Power in Simplicity
This idea of simplicity as a powerful marketplace differentiator is a close cousin of a concept that we focus on: a company’s moat is a function of its ability to understand and influence its customers’ decisions.
Predatory companies with business practices that are onerous for consumers are only too happy to hide behind the cloak of complexity. And virtually all companies and organizations are averse to change and naturally inclined to take the path of least resistance. For them, it is far easier to keep tacking on amendments and exclusions than to take a blank-slate approach that would make things clearer to customers… Complexity is the coward’s way out. But there is nothing simple about simplicity, and achieving it requires following three major principles: empathizing (by perceiving others’ needs and expectations), distilling (by reducing to its essence the substance of one’s offer) and clarifying (by making the offering easier to understand or use).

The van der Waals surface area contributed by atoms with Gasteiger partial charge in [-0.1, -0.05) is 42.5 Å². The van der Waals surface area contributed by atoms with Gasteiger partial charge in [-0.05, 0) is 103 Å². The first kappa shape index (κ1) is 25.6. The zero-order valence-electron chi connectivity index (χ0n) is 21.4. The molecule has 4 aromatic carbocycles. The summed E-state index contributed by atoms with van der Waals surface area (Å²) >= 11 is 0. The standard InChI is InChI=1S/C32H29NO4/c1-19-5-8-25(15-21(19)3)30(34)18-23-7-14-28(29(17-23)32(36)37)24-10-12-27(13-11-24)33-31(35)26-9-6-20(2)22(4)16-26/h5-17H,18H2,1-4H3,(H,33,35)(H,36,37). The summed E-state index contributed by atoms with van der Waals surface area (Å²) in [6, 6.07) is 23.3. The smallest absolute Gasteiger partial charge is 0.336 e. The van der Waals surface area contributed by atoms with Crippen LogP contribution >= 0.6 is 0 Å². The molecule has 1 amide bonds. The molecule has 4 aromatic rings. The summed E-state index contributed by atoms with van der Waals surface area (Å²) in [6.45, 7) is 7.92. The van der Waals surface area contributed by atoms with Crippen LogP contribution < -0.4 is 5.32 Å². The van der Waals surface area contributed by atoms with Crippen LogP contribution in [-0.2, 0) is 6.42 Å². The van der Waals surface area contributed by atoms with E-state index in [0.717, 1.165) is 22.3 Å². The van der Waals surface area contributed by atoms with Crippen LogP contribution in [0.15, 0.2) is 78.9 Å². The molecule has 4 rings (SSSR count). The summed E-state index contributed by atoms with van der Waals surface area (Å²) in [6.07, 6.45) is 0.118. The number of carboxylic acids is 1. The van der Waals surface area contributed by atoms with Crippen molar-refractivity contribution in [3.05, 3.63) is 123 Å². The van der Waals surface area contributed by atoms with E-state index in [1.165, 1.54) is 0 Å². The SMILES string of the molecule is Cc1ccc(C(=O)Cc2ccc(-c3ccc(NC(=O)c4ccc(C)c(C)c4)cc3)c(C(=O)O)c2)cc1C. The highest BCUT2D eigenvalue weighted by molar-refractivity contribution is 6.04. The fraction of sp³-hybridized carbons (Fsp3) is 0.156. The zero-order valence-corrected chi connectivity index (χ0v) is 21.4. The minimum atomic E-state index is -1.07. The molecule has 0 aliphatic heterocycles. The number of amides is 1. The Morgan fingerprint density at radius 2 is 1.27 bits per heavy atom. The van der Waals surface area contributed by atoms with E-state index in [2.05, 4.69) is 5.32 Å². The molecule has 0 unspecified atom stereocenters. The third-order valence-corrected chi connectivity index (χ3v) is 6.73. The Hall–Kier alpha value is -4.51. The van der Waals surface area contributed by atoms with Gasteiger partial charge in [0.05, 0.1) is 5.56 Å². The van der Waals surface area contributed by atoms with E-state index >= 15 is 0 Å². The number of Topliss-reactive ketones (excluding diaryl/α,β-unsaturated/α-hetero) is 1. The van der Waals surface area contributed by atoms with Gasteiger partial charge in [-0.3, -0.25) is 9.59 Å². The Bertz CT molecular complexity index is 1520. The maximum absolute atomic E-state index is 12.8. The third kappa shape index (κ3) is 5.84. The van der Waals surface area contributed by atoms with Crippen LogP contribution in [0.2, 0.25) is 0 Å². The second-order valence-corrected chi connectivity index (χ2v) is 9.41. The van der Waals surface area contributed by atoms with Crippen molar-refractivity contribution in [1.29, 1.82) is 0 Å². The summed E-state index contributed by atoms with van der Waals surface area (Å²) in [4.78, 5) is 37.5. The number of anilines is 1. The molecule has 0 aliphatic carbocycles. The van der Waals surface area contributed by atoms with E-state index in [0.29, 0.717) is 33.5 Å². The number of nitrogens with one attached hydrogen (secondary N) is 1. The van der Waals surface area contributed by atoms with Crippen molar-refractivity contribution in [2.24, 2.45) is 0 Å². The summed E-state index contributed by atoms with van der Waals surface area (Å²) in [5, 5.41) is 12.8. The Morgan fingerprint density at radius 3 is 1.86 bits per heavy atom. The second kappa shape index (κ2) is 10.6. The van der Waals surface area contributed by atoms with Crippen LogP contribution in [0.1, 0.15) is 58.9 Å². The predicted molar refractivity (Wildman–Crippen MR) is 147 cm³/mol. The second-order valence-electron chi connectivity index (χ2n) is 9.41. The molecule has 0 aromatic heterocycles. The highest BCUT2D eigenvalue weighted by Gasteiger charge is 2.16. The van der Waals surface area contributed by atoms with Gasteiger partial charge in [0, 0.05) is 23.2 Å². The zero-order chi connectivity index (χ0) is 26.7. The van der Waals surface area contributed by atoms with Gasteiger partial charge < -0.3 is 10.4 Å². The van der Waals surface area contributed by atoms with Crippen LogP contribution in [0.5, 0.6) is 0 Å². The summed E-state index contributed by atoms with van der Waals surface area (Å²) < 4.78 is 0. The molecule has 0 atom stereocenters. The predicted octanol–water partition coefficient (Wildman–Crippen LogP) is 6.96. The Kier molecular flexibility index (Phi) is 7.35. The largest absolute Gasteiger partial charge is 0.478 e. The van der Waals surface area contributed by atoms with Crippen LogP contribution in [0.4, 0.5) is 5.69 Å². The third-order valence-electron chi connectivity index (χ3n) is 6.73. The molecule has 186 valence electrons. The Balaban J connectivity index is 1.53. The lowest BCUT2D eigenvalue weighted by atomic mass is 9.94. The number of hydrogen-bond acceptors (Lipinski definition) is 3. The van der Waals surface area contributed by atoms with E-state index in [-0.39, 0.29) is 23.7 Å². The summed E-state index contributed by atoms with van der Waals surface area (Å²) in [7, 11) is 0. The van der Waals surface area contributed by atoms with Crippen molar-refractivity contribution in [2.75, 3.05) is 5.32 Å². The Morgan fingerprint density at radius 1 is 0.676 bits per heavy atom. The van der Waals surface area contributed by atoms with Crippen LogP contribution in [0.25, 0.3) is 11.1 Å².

Why is it so rare for a product or service to be launched with simplicity baked in? The missing ingredient is empathy. Companies tackle simplification as a science rather than as an art. They measure the length of customer service calls down to hundredths of a second, run readability formulas counting syllables and monitor mouse-clicks by the millions. Afraid to let common sense prevail, companies rely on numbers to judge clarity and usefulness — two attributes that defy quantification. As a result, they send out documents that they tout as being written at a sixth-grade reading level when in fact no college-educated person understands them. Empathy is the only way to truly shorten the distance between an organization providing services and the individual receiving them. Cleveland Clinic (a client, in the mid-90s, of the brand-strategy firm where we work) understands that empathizing with patients is critical, so it doesn’t just focus on simplifying medical care but looks at everything the patient experiences: smells, sounds, greetings, hospital gowns, security and appointment scheduling. It wasn’t until staff members were wheeled through hallways lying in hospital beds that they realized how disconcerting and dizzying that experience can be. Preparing patients for the “thrill” ride is a simple gesture that allays fears.